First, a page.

The Top 25 Baseball Stories of 2015 — #10: The Hall of Fame inducts a class for the ages

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We’re a few short days away from 2016 so it’s a good time to look back at the top 25 baseball stories of 2015. Some of them took place on the field, some of them off the field and some of them were creatures of social media, fan chatter and the like. No matter where the story broke, however, these were the stories baseball fans were talking about most this past year.

The Hall of Fame has its problems. The voting is messed up and, thanks to a weird soup of subjective standards and some moralizing and/or myopic voters, many of the best players from the past quarter century remain on the outside looking in. For some people the Hall of Fame is broken. For some it’s becoming irrelevant. Last July, however, it inducted a humdinger of a class. Possibly the best since the inaugural class. Its members: Craig Biggio, John Smoltz, Randy Johnson and Pedro Martinez.

It was the first time since 1955 that four players were inducted. That year Joe DiMaggio, Gabby Hartnett, Dazzy Vance and Ted Lyons made it in. Nice, but only DiMaggio had the stature of the 2015 class. Before that, you’d have to go back to 1936, when Ty Cobb, Honus Wagner, Babe Ruth, Christy Mathewson and Walter Johnson comprised baseball’s first group of Hall of Fame inductees.

Randy Johnson was a strikeout machine, but he was more than the sum of his Ks. Indeed, he may have been the greatest left-hander of all time. Pedro Martinez was Sandy Koufax, but only if Sandy Koufax pitched against crazy-good hitters in the most insane offensive era of all time. Meaning that, yeah, Pedro was BETTER than Koufax. Smoltz paired Cy Young starting with shut-down closing to give his career the sort of arc we haven’t seen since Dennis Eckersley retired. And, of course, Smoltz was the better starter and playoff pitcher to boot. Biggio combined fantastic on-base ability, great gap power and plus defense despite the fact that second base was not his natural position. Biggio, who came up as a catcher, still managed to play 20 years and collect 3,000 hits despite the fact that second basemen AND catchers have shorter careers than most position players.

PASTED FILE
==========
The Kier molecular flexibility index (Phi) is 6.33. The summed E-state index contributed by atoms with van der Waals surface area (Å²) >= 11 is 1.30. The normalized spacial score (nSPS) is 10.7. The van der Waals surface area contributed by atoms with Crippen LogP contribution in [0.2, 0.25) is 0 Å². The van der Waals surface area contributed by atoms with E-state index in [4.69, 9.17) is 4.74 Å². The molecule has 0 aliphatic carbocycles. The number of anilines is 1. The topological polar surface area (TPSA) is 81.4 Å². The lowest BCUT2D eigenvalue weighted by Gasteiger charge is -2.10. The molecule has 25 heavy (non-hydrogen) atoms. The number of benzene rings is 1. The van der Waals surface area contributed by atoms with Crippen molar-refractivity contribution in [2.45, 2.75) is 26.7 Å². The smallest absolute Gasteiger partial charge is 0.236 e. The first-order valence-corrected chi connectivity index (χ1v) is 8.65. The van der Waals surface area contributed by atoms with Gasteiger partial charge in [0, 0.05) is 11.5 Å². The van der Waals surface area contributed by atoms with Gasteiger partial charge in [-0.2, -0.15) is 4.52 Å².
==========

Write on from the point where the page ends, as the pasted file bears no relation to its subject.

Four players being inducted is rare indeed, but it was definitely necessary given the resumes of these four. In 2016 there are at least four who are as equally deserving in Ken Griffey, Jr., Jeff Bagwell, Mike Piazza and Tim Raines. Will we get four more? I doubt it — I think Raines will remain on the outside looking in and Bagwell may as well — but it sure would go a long way towards fixing the Hall of Fame’s lamentable oversight of a couple of decades of baseball history.

Brewers have 3 positive COVID tests at alternate site

Jeff Hanisch-USA TODAY Sports
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MILWAUKEE — The Brewers had two players and a staff member test positive for the coronavirus at their alternate training site in Appleton, Wisconsin.

Milwaukee president of baseball operations David Stearns confirmed the positive results Saturday and said they shouldn’t impact the major league team. Teams are using alternate training sites this season to keep reserve players sharp because the minor league season was canceled due to the pandemic.

Stearns said the positive tests came Monday and did not name the two players or the staff member. Players must give their permission for their names to be revealed after positive tests.

The entire camp was placed in quarantine.

“We have gone through contact tracing,” Stearns said. “We do not believe it will have any impact at all on our major league team. We’ve been fortunate to get through this season relatively unscathed in this area. Unfortunately, we weren’t able to get all the way there at our alternate site.”

Milwaukee entered Saturday one game behind the Reds and Cardinals for second place in the NL Central, with the top two teams qualifying for the postseason.

The Brewers still will be able to take taxi squad players with them on the team’s trip to Cincinnati and St. Louis in the final week of the season. He said those players have had repeated negative tests and the team is “confident” there would be no possible spread of the virus.

“Because of the nature of who these individuals were, it’s really not going to affect the quarantine group at all,” Stearns said. “We’re very fortunate that the group of players who could potentially be on a postseason roster for us aren’t interacting all that much with the individuals that tested positive.”